How to Cancel A Direct Debit

Written by Will Lyon on 18 June 2019

What is a Direct Debit?

A Direct Debit is form of payment authorised by the Financial Conduct Authority (FCA).  It involves a set amount being transferred from one bank account to another on an agreed date.

Direct Debits are typically used to pay bills, and are a good way to ensure you don’t fall into arrears.

How do I set up a Direct Debit?

You can contact your bank directly to set one up, although online banking is usually the more popular means of doing so.

Through online banking, you can set up a Direct Debit at any time. Simply log in to your app or online account and find ‘payment methods’. You should see a button to set up your Direct Debit.

The process will be different for each individual bank. Here’s an example from Barclaycard.

What can they be used for?

Direct Debits can be used to pay any of your bills, from gas and electricity to monthly donations.

They can even be used to pay your more substantial bills, mortgage payments, for example.

Bear in mind that Direct Debits of this size have different terms and conditions, and shouldn’t be entered into without careful consideration.

If you want to find out more about paying your bills via Direct Debit, see Nationwide Building Society’s guide on how it can be done.

How to manage Direct Debits

Once you’ve set up a Direct Debit, there’s really nothing more you have to do. If you’ve got sufficient funds in your account the transaction should process smoothly.

It’s always worthwhile double checking your bank statement however, just to make sure the payment has gone through.

Benefits of using a Direct Debit

Direct Debits are often seen as one of the safest forms of payment. If any payments are made incorrectly, the bank should be able to refund you.

They’re also a great time-saver. There’s no need to worry about forgetting to pay your bills in a Direct Debit. This means there’s no hassle or stress when it comes to due dates, as well as no chance of fines for paying late.

Another benefit to using Direct Debit is the chance to save money; some service providers will offer discounts for using it. With British Gas, for example, you could save up to 7% off the cost of your energy when paying by Direct Debit.

 

Direct Debits vs standing order

Direct Debits and standing orders are the most common types of automatic payment. The main difference between the two is that a Direct Debit is set up by the party receiving the payment.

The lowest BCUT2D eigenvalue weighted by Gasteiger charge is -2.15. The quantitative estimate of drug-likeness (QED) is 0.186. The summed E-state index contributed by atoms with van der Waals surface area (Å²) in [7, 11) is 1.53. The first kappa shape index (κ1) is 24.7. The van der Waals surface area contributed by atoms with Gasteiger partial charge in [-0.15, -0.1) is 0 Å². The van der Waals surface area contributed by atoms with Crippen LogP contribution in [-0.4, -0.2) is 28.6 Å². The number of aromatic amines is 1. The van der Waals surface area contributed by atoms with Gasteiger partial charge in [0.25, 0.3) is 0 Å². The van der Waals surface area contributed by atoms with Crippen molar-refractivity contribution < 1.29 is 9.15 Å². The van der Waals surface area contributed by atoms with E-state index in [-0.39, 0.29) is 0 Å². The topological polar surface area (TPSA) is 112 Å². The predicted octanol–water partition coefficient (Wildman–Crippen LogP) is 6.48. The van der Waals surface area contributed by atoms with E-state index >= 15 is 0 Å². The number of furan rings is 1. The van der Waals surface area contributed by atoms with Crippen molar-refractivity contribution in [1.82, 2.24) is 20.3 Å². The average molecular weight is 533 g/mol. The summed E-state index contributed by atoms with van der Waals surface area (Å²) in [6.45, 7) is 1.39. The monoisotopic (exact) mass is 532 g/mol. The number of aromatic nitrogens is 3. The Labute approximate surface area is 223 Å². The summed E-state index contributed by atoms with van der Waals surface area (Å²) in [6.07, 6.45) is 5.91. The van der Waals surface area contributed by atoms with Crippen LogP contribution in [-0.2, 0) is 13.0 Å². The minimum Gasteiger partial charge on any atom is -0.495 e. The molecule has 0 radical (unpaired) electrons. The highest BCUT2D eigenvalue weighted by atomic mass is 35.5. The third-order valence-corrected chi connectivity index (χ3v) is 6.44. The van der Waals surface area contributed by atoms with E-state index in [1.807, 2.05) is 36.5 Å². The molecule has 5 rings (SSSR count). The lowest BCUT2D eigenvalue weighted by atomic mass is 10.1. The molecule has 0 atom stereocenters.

In standing orders, you set it up yourself. You can also amend the order whenever necessary.

Are there any drawbacks to using a Direct Debit?

The only real downside to using a Direct Debit to pay bills comes if there’s not enough money in your account when the payment is due. If this happens, you’ll exceed your agreed limit, and may be charged extra by your bank. As such, you need to make sure you have enough money to pay your bills when setting up a Direct Debit.

Things to consider before cancelling a Direct Debit:

  • Be sure that whoever is receiving the funds knows you intend to terminate the agreement; you may be liable to penalty fees and charges if you are in breach of a contract.
  • Letting the organisation know you’re cancelling the payment will also prevent them from sending or providing their goods and services.
  • Try not to leave the cancelling of a Direct Debit till the last minute. By doing so you run the risk of the payment leaving your account.

How can I cancel a Direct Debit?

There are several ways you can cancel a Direct Debit. You should be able to cancel via online banking, phone or internet.

For online banking, simply access your app or log in to your account. Then find the Direct Debit section and choose the one you want cancelled.  

In some cases you may be required to show written confirmation. The Direct Debit website has a template you can use if you want to write a formal cancellation.

Struggling to make certain payments? Perhaps you’re worried about managing debt?

Get in touch with PayPlan today for FREE impartial debt advice.


Filed under Money Management

This article was checked and deemed to be correct as at the above publication date, but please be aware that some things may have changed between then and now. So please don't rely on any of this information as a statement of fact, especially if the article was published some time ago.

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